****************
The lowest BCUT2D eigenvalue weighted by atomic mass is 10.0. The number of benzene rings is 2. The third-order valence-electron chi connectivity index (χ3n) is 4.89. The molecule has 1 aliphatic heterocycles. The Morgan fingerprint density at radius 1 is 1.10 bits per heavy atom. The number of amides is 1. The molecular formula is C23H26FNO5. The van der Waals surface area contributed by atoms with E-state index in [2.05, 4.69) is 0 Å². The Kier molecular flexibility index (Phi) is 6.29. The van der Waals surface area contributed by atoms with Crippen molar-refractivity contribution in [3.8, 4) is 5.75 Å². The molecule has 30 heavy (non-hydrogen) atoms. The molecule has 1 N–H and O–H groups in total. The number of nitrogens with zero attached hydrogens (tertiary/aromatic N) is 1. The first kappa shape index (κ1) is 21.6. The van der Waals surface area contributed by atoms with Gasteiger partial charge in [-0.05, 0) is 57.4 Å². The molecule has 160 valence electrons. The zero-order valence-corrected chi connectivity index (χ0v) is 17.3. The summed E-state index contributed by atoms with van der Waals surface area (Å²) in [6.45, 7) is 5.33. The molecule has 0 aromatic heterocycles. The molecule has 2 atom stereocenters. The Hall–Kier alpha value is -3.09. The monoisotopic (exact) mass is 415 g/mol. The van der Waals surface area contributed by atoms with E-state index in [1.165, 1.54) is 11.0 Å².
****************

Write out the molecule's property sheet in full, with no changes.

The lowest BCUT2D eigenvalue weighted by atomic mass is 10.0. The number of benzene rings is 2. The third-order valence-electron chi connectivity index (χ3n) is 4.89. The molecule has 1 aliphatic heterocycles. The Morgan fingerprint density at radius 1 is 1.10 bits per heavy atom. The number of amides is 1. The molecular formula is C23H26FNO5. The van der Waals surface area contributed by atoms with E-state index in [2.05, 4.69) is 0 Å². The Kier molecular flexibility index (Phi) is 6.29. The van der Waals surface area contributed by atoms with Crippen molar-refractivity contribution in [3.8, 4) is 5.75 Å². The molecule has 30 heavy (non-hydrogen) atoms. The molecule has 1 N–H and O–H groups in total. The number of nitrogens with zero attached hydrogens (tertiary/aromatic N) is 1. The first kappa shape index (κ1) is 21.6. The van der Waals surface area contributed by atoms with Gasteiger partial charge in [-0.05, 0) is 57.4 Å². The molecule has 160 valence electrons. The zero-order valence-corrected chi connectivity index (χ0v) is 17.3. The summed E-state index contributed by atoms with van der Waals surface area (Å²) in [6.45, 7) is 5.33. The molecule has 0 aromatic heterocycles. The molecule has 2 atom stereocenters. The Hall–Kier alpha value is -3.09. The monoisotopic (exact) mass is 415 g/mol. The van der Waals surface area contributed by atoms with E-state index in [1.165, 1.54) is 11.0 Å².